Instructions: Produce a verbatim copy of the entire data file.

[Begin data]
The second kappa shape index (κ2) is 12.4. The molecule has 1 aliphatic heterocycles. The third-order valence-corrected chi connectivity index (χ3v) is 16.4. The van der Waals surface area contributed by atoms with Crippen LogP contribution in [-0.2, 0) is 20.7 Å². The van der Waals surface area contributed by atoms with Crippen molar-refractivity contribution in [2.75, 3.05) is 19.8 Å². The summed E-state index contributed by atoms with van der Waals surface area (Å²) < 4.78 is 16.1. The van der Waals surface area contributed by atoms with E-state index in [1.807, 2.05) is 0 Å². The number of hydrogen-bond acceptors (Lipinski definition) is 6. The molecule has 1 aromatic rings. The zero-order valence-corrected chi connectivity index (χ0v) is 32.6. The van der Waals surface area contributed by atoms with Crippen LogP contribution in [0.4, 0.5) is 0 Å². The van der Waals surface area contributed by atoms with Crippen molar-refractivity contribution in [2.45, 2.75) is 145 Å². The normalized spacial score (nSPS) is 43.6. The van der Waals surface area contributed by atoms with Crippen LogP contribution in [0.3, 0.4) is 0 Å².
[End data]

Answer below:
The second kappa shape index (κ2) is 12.4. The molecule has 1 aliphatic heterocycles. The third-order valence-corrected chi connectivity index (χ3v) is 16.4. The van der Waals surface area contributed by atoms with Crippen LogP contribution in [-0.2, 0) is 20.7 Å². The van der Waals surface area contributed by atoms with Crippen molar-refractivity contribution in [2.75, 3.05) is 19.8 Å². The summed E-state index contributed by atoms with van der Waals surface area (Å²) < 4.78 is 16.1. The van der Waals surface area contributed by atoms with E-state index in [1.807, 2.05) is 0 Å². The number of hydrogen-bond acceptors (Lipinski definition) is 6. The molecule has 1 aromatic rings. The zero-order valence-corrected chi connectivity index (χ0v) is 32.6. The van der Waals surface area contributed by atoms with Crippen LogP contribution in [0.4, 0.5) is 0 Å². The van der Waals surface area contributed by atoms with Crippen molar-refractivity contribution in [2.45, 2.75) is 145 Å². The normalized spacial score (nSPS) is 43.6. The van der Waals surface area contributed by atoms with Crippen LogP contribution in [0.3, 0.4) is 0 Å².